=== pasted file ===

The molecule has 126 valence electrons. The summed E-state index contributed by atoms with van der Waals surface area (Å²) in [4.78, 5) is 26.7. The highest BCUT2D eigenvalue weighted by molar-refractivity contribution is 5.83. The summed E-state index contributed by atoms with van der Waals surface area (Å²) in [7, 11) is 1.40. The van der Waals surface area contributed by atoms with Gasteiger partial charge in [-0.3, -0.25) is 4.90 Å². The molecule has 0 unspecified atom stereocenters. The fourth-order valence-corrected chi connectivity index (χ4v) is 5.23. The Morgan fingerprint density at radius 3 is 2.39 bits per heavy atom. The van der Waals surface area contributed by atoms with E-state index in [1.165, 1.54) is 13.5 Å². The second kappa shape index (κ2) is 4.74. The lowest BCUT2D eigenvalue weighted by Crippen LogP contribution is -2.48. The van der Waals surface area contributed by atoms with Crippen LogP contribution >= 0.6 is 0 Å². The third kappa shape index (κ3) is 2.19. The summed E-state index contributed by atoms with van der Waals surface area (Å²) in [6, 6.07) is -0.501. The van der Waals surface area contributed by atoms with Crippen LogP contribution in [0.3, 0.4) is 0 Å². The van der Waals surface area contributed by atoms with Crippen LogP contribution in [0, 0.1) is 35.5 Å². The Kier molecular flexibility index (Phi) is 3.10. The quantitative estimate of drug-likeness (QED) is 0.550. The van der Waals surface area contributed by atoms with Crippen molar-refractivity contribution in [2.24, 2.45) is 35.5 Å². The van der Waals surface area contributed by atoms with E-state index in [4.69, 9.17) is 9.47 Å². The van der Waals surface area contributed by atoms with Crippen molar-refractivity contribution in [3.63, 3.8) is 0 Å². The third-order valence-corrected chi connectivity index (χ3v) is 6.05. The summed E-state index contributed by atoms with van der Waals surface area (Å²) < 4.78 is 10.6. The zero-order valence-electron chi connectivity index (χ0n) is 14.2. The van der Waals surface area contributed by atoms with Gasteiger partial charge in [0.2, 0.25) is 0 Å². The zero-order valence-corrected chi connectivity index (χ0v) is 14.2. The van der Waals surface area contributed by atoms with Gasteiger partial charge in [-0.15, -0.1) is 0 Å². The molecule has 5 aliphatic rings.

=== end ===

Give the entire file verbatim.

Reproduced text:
The molecule has 126 valence electrons. The summed E-state index contributed by atoms with van der Waals surface area (Å²) in [4.78, 5) is 26.7. The highest BCUT2D eigenvalue weighted by molar-refractivity contribution is 5.83. The summed E-state index contributed by atoms with van der Waals surface area (Å²) in [7, 11) is 1.40. The van der Waals surface area contributed by atoms with Gasteiger partial charge in [-0.3, -0.25) is 4.90 Å². The molecule has 0 unspecified atom stereocenters. The fourth-order valence-corrected chi connectivity index (χ4v) is 5.23. The Morgan fingerprint density at radius 3 is 2.39 bits per heavy atom. The van der Waals surface area contributed by atoms with E-state index in [1.165, 1.54) is 13.5 Å². The second kappa shape index (κ2) is 4.74. The lowest BCUT2D eigenvalue weighted by Crippen LogP contribution is -2.48. The van der Waals surface area contributed by atoms with Crippen LogP contribution >= 0.6 is 0 Å². The third kappa shape index (κ3) is 2.19. The summed E-state index contributed by atoms with van der Waals surface area (Å²) in [6, 6.07) is -0.501. The van der Waals surface area contributed by atoms with Crippen LogP contribution in [0.3, 0.4) is 0 Å². The van der Waals surface area contributed by atoms with Crippen LogP contribution in [0, 0.1) is 35.5 Å². The Kier molecular flexibility index (Phi) is 3.10. The quantitative estimate of drug-likeness (QED) is 0.550. The van der Waals surface area contributed by atoms with Crippen molar-refractivity contribution in [2.24, 2.45) is 35.5 Å². The van der Waals surface area contributed by atoms with E-state index in [4.69, 9.17) is 9.47 Å². The van der Waals surface area contributed by atoms with Crippen molar-refractivity contribution in [3.63, 3.8) is 0 Å². The third-order valence-corrected chi connectivity index (χ3v) is 6.05. The summed E-state index contributed by atoms with van der Waals surface area (Å²) < 4.78 is 10.6. The zero-order valence-electron chi connectivity index (χ0n) is 14.2. The van der Waals surface area contributed by atoms with Gasteiger partial charge in [0.2, 0.25) is 0 Å². The zero-order valence-corrected chi connectivity index (χ0v) is 14.2. The van der Waals surface area contributed by atoms with Gasteiger partial charge in [-0.15, -0.1) is 0 Å². The molecule has 5 aliphatic rings.